5 Current Trends in Medical Device Security
Medical device security has evolved significantly over the past decade. Regulators, customers, and the mission of manufacturers to improve patient outcomes while also protecting patients’ personally identifiable health data has resulted in an increase in maturity throughout the medical device industry. This growth is further supported by industry groups (e.g., Association for the Advancement of Medical Instrumentation; AAMI, Healthcare Sector Coordination Council; HSCC, International Society of Automation; ISA, International Electrotechnical Commission) working to establish standards and guidance (e.g., AAMI TIR57, AAMI TIR97, HSCC Model Contract Language, ISA/IEC 62443) to assist in defining leading practices medical device manufacturers can leverage.
As the world has evolved, manufacturers have taken a look at their approach to securing their medical devices and are increasingly building and maturing capabilities to embed security throughout the product development lifecycle.
Manufacturers with a strong emphasis on medical device security are committed to building product security capabilities across their products team and remaining agile to evolve with regulatory and customer requirements and product team needs. Further, they focus on continuous improvement with the ability to pivot and respond to any opportunities or change in environment or threat level.
To help leaders reflect on their approach to medical device security and help manufacturing processes meet the needs of tomorrow, we’d like to highlight five current trends in medical device security:
- Medical devices are becoming increasingly connected through digital transformation, producing large amounts of data that need to be protected and can be leveraged to perform advanced analytics, which have the power to help improve patient outcomes and health care delivery. Medical device manufacturers should seek to expand and tailor their medical device security team capabilities, skillsets, and coordination (such as those between Information Technology, Information Security, Medical Device Security, and Research & Development) to allow for integration of security into digital development practices, inclusive of alignment to more Agile and DevSecOps practices.
- The involvement of medical device security has been shifting left—or earlier—in the device lifecycle as manufacturers look to implement a secure product development framework (SPDF). The medical device security team is being engaged earlier in the product lifecycle by the development team – sometimes starting as early as the conception phase. As demand for medical device security resources in development teams grow, manufacturers should work to expand teams of medical device security architects and engineers – either as full-time employees or contractors to assist with the execution of medical device security processes and the secure design and engineering of medical devices.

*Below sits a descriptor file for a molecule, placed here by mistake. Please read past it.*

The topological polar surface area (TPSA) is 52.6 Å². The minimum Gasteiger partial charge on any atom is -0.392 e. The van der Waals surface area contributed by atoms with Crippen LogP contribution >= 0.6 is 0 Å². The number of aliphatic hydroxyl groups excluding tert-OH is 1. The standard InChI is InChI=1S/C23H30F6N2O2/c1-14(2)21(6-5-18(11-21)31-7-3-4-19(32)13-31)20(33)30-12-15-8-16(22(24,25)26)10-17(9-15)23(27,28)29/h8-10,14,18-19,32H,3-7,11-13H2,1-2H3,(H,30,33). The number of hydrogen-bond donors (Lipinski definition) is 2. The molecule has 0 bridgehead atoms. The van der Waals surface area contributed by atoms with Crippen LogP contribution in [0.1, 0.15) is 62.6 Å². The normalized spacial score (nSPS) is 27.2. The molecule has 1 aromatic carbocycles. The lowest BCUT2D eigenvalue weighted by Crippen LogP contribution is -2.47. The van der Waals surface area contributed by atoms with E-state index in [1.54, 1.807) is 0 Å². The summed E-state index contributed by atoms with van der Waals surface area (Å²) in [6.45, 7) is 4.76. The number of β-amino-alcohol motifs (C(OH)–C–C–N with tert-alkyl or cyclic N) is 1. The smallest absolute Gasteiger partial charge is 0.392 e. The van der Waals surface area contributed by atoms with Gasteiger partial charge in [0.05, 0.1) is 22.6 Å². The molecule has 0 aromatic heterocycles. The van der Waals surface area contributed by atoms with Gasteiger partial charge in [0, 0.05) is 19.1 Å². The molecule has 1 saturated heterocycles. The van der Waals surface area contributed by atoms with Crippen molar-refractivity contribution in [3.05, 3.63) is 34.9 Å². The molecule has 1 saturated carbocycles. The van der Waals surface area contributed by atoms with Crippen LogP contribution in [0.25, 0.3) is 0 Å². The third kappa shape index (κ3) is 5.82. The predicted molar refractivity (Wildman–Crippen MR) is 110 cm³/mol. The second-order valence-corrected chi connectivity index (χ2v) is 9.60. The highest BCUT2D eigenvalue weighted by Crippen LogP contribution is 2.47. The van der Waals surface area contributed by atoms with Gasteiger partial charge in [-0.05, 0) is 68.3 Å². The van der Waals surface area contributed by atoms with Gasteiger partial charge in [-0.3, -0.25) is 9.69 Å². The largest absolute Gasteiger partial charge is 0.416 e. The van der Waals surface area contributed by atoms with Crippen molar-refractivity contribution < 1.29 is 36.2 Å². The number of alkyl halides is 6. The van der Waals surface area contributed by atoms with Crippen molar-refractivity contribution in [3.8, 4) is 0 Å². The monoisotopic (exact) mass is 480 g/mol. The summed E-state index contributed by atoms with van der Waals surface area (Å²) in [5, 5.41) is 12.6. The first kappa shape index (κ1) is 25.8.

- Once viewed as a function that did not need an executive to lead the medical device security function, reporting structures are reaching higher than ever before to Vice President or higher-level ownership. Teams are also growing wider with dedicated headcount serving teams across business units and product development teams. To both assist with corporate culture advancements around medical device security and the ability to attract medical device security talent, manufacturers should consider elevating the medical device security team leader to a Chief Product Security Officer position with board-level visibility and engagement.
- The burden of proof for security is now more on the manufacturer than ever before. As part of procurement efforts, medical device manufacturers need to demonstrate medical device security maturity as a vendor while also demonstrating that their devices are safe and secure. To address this and build a reputation of trust, many manufacturers and those in their supply chains are proactively sharing security information. This security information should demonstrate the medical device security capabilities that are in place, the security safeguards of the device that allow it to be safe and secure, and compliance with regulatory and customer requirements.
- Many medical device manufacturers are not prepared to generate or maintain a software bill of materials for each of the devices in their portfolios. While building and maintaining such an inventory is time-intensive, it’s become a top priority for most manufacturers driven by regulatory requirements, customer demands during purchasing, and the need for manufacturers to be able to perform ongoing post-market surveillance and risk management. Manufacturers should build capabilities to inventory and maintain a software bill of materials for each medical device within the organization’s portfolio. These software bills of materials can then be leveraged for sharing with external parties and for proactive vulnerability monitoring and incident response
As technology ages and innovation continues, the criticality and complexity of making medical devices safe and secure will only increase. Effectively establishing, integrating, and operating safety and security risk management processes throughout the medical device lifecycle can not only assist medical device manufacturers, but also health care providers in achieving the end goal of improving patient outcomes and keeping devices and data safe and secure.
Article Source: MPO